The qualities we would view as signs of success in a student digital project are not that different from what we'd look for in a faculty digital project. Although some are qualitative, these qualities are in fact assessable. Secondly, while some of the hallmarks of a good digital project are distinct to the medium, some are qualities that could be associated with all good scholarship, for both students and scholars. (Meredith Goldsmith, Ursinus College)

How are digital projects evaluated, across departments and in tenure and promotion?

  • The MLA, AHA, and CAA each have statements about digital project assessment and evaluation. While each of these documents is useful, the CAA statement is the newest, and provides a very clear and interesting discussion of the multiple dimensions and implications of evaluating digital work. (Emily McGinn, University of Georgia)
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How should department chairs and promotion and tenure committees categorize digital projects-- as teaching, scholarship, or service?

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How can we account for the significant expenditure of time involved in creating a digital project?

  • Suggestions:
    • Ask the faculty member to present a brief project narrative accompanying a digital project, in which she explains the research questions involved, the methodology undertaken to explore them, and the results.
    • Take very seriously the role of external review, and choose external reviewers with digital experience when evaluating a digital project. In this case, basic disciplinary background and medium expertise may be more important than content expertise.
    • Evaluate the work in its native environment--i.e., if an interactive map is part of a faculty member's project, attend to it in its interactive form, rather than through a screenshot.
    • Don’t hesitate to ask questions--if the chair is not an ideal reviewer of the digital project, ask for support from colleagues, especially at institutions where digital work is relatively new.
(Meredith Goldsmith, Ursinus College)
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How do we assess students' digital projects?

  • One might begin by assessing habits of mind:
    • what qualities of students are you seeking to understand in the student on the basis of their project? *How did these qualities evolve over time?
    • What were the “aha” moments your students experienced along the way, and how did these change their work on the project?
      • Curiosity--exhibiting interest in exploring new ideas and learning new approaches?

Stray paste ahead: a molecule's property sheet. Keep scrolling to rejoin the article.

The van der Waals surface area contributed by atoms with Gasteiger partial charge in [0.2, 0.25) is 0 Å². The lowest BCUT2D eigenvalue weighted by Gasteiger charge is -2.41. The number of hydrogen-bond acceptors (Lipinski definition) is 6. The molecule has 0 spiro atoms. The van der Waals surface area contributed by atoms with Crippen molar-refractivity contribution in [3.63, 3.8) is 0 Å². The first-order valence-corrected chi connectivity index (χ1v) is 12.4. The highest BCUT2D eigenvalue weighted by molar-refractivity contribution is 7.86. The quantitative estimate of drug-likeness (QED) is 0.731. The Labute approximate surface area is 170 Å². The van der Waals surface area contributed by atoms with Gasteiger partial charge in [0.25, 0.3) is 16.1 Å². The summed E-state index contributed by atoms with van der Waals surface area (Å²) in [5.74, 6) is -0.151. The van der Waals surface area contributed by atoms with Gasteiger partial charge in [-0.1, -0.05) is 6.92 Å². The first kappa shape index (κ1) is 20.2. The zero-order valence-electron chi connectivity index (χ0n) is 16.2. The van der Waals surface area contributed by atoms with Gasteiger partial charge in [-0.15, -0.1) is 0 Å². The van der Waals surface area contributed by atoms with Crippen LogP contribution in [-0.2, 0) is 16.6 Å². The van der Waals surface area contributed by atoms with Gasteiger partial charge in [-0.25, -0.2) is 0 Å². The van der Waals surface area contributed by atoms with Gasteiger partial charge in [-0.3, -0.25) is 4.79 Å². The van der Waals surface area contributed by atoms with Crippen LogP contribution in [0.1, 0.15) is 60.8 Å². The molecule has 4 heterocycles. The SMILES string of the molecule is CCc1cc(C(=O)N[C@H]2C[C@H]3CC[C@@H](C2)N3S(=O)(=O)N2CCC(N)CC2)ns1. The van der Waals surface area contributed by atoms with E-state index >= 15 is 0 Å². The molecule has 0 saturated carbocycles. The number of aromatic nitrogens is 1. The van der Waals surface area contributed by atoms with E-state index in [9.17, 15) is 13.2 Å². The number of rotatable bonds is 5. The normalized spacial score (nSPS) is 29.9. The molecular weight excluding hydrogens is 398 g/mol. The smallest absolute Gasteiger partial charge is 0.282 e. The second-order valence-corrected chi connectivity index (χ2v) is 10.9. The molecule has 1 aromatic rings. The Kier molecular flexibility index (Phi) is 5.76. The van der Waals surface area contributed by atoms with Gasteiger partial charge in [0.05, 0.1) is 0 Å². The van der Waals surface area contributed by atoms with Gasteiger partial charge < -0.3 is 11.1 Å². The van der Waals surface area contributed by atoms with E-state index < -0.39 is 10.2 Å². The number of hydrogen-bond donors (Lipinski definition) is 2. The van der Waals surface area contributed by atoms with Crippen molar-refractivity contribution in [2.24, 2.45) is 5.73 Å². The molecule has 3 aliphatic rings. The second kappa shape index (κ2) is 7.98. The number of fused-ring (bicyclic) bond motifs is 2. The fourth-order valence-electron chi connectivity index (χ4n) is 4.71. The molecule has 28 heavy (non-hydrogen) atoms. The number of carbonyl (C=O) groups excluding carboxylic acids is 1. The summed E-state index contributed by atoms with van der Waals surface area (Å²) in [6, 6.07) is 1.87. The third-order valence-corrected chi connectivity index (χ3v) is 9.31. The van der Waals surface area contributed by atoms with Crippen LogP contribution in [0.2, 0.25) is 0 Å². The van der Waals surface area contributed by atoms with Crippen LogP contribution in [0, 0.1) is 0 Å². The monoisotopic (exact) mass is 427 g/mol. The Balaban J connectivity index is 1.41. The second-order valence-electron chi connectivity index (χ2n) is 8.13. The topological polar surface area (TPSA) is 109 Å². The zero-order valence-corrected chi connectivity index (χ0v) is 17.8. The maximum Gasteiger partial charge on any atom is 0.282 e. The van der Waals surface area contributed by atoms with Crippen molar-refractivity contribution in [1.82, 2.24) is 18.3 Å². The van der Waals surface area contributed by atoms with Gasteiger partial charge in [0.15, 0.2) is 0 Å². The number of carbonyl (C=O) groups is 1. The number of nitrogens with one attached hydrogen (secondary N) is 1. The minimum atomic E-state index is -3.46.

• resilience, persistence in the face of frustration or failure
      • creativity
      • ability to put the method in conversation w/ primary source(s)
      • responsible gathering of data
      • collaboration: evidence of shared responsibility
      • working independently
      • capacity for reflection
It’s worth noting that these are qualities worth assessing in EVERY project-- digital or non-digital, yet we don’t always look for these qualities from our students (Meredith Goldsmith, Ursinus College)
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What are the assessable qualities of the project itself?

  • From Janet Murray, "Inventing the Medium": is the creator making appropriate use of the four affordances? Murray identifies four affordances unique to digital work: the Spatial, Encyclopedic, Participatory, and Procedural, as seen on this grid. This grid is well-known in the field and offers both students and faculty a way to assess not only the effectiveness of digital work, but ways in which projects might be expanded.
    • Is the project framed? ie, is there a context for what the "creator" has presented?
    • Is there a clear goal, if not an explicit argument or research question?
    • To what extent have the project's goals been achieved?
    • Are all members of the project (students, faculty, librarians, IT staff, community, etc.) acknowledged appropriately?
    • Is there evidence of effective collaboration? (for example, is there an approximately equal distribution of tasks? is there evidence that different group members have experimented with different kinds of tasks? is there evidence of group members learning from each other?)
    • Is any data created for the project available for use by others?
    • Has the data been cleaned and are the metadata categories appropriate? (In other words, is it of sufficient quality to be usable by others?)
    • Is the writing clear? Is it fluid? Are the documents authored by site creators written for an on-line audience?
    • Are sources (both images and text) cited responsibly?
    • Does the project have a sustainability plan? If not, is the student aware of any preservation challenges involved?
Note: Virtually all of these qualities would be useful for chairs and promotion and tenure committees in evaluating digital projects created by faculty, or those developed through partnerships between faculty and students. (Meredith Goldsmith, Ursinus College)
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